Lost in translation: Credit card bill notes curb cardholders' monthly payments

Nov 07, 2011

Credit card customers are likely to pay less toward their credit card debt because their monthly bills display information about the minimum required payment amount, American and British researchers report in the Journal of Marketing Research.

For many debt-laden , printing the minimum required payment on their account statements can reduce the amount they pay each month by as much as 24% – about $120 less on a $2,000 balance – according to the researchers, who conducted surveys of more than 500 U.S. consumers and reviewed anonymous data from more than 100,000 British cardholders.

"The mere presence of minimum payment information acts like an anchor on borrowers' repayments, pulling them downward," said co-author Linda Salisbury, an assistant professor of marketing at Boston College's Carroll School of Management. "This presents a tricky balancing act for lenders: removing the minimum required payment may increase repayments overall, but it would also put lenders at greater risk of increasing default levels."

With hovering at slightly more than $10,000 for the typical American household and regulations mandating a range of debt and repayment information be included in monthly statements, researchers sought to find out if the data actually motivate consumers to pay down their debt.

Increasing the minimum required payment – typically from 2 percent to 5 percent of the loan balance – actually had a positive effect on repayment for most consumers. However, that alone wasn't enough to overcome the negative effects of posting the minimum required payment, according to the researchers from Boston College and the University of Warwick, University of Essex and University College London, all in the United Kingdom.

In addition, displaying information like payment scenario timelines and potential long-term interest costs – as is now required on US statements – did not encourage increased payments. Disclosing future interest costs significantly increased the likelihood a cardholder would pay only the minimum required.

Borrowers' credit limit, balance due and propensity to pay the minimum required payment all factored into the influence of statement data on payment behavior, the team found.

For borrowers who typically pay the minimum each month, increasing the minimum required amount has a positive effect, but this is not the case for borrowers who typically pay more than the minimum required; increasing the minimum had no effect for them.

While the U.S. CARD Act of 2009 mandated many of these new information disclosures, researchers point out that disclosure alone is not likely to increase debtors' monthly repayments to the levels expected.

The researchers urged "clinical trials" to test the impact of debt information disclosure, noting that the U.S. Office of Management and Budget had drawn the same conclusion in their guiding principles for the use of information disclosures in the regulatory process.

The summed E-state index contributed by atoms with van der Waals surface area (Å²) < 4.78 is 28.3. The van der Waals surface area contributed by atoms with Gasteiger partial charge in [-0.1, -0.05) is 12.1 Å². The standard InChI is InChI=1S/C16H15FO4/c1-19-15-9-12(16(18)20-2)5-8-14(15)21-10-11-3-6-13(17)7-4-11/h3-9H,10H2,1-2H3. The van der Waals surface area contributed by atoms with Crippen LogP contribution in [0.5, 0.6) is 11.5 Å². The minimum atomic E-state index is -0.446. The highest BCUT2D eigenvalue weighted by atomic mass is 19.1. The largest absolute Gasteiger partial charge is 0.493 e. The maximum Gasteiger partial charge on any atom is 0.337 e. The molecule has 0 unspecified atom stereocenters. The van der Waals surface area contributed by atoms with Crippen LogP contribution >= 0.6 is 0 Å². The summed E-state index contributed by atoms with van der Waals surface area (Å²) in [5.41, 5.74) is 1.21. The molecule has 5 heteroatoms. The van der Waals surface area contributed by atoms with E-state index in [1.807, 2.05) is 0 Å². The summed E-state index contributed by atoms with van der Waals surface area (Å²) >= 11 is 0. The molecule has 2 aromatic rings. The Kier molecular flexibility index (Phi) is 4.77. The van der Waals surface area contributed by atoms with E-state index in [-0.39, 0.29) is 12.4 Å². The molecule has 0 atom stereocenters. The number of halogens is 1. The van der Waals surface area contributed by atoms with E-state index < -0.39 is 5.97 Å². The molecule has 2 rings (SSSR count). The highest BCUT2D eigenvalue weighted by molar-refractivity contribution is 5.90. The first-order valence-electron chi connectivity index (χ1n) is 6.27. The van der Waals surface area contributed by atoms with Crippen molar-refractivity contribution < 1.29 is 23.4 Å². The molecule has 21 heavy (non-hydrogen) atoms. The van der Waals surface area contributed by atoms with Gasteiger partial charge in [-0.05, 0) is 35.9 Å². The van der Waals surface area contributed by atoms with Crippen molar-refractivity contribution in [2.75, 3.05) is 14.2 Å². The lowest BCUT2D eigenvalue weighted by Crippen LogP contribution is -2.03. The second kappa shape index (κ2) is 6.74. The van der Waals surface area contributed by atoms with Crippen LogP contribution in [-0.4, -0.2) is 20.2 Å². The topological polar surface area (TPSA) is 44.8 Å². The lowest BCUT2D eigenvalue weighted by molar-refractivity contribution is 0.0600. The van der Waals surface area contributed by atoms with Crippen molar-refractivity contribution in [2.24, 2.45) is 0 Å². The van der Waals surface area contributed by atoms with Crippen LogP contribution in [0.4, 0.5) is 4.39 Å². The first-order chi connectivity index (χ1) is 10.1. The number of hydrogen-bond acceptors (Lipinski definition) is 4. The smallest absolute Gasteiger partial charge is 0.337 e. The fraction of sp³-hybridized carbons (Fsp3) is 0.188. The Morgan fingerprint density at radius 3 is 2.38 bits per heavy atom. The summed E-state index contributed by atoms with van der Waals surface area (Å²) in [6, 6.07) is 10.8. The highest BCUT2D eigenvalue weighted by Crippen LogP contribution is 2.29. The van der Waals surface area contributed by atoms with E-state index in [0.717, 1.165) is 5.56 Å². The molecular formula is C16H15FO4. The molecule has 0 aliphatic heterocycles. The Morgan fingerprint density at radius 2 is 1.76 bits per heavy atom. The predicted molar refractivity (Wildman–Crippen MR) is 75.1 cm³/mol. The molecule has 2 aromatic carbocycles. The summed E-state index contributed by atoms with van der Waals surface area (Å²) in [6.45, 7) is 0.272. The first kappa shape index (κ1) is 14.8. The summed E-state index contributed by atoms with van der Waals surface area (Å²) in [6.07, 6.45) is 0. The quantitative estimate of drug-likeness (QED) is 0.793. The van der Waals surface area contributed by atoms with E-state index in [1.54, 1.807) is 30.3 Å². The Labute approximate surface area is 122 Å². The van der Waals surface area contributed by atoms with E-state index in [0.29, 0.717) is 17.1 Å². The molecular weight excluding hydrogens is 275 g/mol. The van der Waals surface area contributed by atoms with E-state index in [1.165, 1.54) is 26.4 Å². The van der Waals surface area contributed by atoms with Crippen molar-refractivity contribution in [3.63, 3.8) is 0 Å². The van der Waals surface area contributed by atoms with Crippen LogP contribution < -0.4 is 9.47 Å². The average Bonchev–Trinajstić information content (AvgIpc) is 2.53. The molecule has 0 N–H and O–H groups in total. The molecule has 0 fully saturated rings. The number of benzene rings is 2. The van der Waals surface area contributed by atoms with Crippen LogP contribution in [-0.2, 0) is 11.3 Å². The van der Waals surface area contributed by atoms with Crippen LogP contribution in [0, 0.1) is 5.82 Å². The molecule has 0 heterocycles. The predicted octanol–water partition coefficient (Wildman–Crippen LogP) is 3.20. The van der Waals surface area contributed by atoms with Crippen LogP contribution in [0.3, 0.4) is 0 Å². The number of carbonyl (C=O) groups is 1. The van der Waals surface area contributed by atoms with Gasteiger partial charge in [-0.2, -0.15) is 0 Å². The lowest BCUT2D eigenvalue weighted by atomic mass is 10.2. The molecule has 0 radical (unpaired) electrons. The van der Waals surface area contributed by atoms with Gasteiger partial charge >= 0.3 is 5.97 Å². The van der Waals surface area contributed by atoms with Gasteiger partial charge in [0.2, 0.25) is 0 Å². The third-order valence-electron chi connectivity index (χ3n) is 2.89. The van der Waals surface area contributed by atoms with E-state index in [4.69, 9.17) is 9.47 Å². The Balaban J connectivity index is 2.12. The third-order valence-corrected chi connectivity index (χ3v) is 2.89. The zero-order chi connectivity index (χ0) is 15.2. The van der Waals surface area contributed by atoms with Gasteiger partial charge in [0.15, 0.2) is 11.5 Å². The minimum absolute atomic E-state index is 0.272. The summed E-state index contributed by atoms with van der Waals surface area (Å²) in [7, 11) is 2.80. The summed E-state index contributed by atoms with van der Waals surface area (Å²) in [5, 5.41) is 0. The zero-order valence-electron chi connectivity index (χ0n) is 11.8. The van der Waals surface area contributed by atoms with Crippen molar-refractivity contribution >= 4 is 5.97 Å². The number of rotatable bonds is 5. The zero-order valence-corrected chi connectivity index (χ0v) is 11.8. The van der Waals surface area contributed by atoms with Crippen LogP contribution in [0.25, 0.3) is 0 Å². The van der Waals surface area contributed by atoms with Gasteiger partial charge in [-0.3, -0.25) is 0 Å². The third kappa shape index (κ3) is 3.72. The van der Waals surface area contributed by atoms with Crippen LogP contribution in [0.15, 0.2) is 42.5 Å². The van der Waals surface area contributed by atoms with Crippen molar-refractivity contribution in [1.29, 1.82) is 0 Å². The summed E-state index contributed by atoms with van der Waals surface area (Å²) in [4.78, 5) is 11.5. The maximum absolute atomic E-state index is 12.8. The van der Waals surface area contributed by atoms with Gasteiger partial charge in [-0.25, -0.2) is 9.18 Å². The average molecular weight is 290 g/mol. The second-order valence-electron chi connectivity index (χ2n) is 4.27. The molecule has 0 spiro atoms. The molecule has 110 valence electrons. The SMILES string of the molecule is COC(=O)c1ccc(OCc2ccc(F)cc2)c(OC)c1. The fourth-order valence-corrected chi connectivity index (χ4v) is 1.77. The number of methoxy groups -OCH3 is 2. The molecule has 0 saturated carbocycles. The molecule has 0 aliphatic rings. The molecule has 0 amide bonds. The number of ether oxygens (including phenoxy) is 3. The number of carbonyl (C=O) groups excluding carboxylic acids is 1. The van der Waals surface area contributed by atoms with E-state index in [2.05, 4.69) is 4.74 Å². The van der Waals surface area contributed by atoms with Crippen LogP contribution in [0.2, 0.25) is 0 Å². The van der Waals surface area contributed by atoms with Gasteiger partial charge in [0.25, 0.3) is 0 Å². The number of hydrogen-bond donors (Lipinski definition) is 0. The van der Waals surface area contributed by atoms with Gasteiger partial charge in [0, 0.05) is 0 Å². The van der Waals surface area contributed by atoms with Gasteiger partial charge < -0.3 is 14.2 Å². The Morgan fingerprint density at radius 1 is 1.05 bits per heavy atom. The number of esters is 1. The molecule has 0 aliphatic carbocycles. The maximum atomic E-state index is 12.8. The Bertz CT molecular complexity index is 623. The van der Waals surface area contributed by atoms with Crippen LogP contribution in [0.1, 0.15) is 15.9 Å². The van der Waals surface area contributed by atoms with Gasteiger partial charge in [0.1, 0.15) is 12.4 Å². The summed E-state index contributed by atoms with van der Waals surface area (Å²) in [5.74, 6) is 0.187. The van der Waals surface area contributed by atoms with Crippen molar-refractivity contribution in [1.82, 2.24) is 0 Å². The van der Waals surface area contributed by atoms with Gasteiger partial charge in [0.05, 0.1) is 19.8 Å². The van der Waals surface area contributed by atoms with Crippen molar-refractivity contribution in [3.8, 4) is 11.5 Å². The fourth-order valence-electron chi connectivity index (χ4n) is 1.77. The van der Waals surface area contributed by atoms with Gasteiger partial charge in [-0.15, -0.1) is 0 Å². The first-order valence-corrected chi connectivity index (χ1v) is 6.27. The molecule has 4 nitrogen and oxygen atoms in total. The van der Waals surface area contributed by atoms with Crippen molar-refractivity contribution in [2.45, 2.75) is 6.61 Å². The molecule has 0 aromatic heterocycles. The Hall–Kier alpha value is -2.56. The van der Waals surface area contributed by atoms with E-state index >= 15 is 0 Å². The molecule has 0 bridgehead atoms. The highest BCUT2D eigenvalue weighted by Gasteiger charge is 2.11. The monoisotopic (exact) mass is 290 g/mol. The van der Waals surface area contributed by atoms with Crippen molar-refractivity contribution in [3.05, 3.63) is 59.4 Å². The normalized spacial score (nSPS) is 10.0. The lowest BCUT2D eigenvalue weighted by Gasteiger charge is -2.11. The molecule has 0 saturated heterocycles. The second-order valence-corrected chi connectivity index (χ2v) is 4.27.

"By testing new regulations more thoroughly before implementing them, regulators can avoid unintended consequences such as those identified in this research," said co-author Katherine Lemon, the Accenture Professor of Marketing in the Carroll School of Management at Boston College.

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aaaaaaaaa
1 / 5 (2) Nov 07, 2011
If anyone thinks that NOT knowing the minimum amount, or in some cases the maximum amount you can pay your debts per month without incurring penalties is a good thing, then they are delusional.
This research sounds like it was sponsored by the very same people who caused the current global economic difficulties.

It is seldom that those who create problems in the first place can solve them.

It's fairly clear, judging by the protests about corporate GREED in western cities that the majority of the people have had enough.

The W(b)ankers, Politicans had better start listening and let us vote ,give us Democracy or they should be treated in the same manner as Gadaffi or Sadam Hussein.

Revolution is often a good thing. (I think it's coming).

p.s. The London Olympics may well be the first Civil War filmed in 3D.
aaaaaaaaa
1 / 5 (2) Nov 07, 2011
If anyone thinks that increasing the minimum amount, or in some cases decreasing the maximum amount you can pay your debts per month without incurring penalties is a good thing, then they are delusional.
If you are struggling to feed your family, pay the rent are you more or less likely to turn to crime?
This research sounds like it was sponsored by the very same people who caused the current global economic difficulties.

It is seldom that those who create problems in the first place can solve them.

It's fairly clear, judging by the protests about corporate GREED in western cities that the majority of the people have had enough.

The W(b)ankers, Politicans had better start listening and let us vote ,give us Democracy or they should be treated in the same manner as Gadaffi or Sadam Hussein.

Revolution is often a good thing. (I think it's coming).

p.s. The London Olympics may well be the first Civil War filmed in 3D.
aaaaaaaaa
1 / 5 (2) Nov 07, 2011
Ran out of time with version 1 edit.
Probably due to neutron repulsion.
f33dback
5 / 5 (1) Nov 07, 2011
That's a non-issue for me, I don't use credit cards.

I would suggest one addition, a warning sign stating that "credit cards can be bad for your financial, physical, and mental/emotional health" and for every ad on television to have that fast talking guy in the background telling you why.

Not that it will change anything, just for my amusement.

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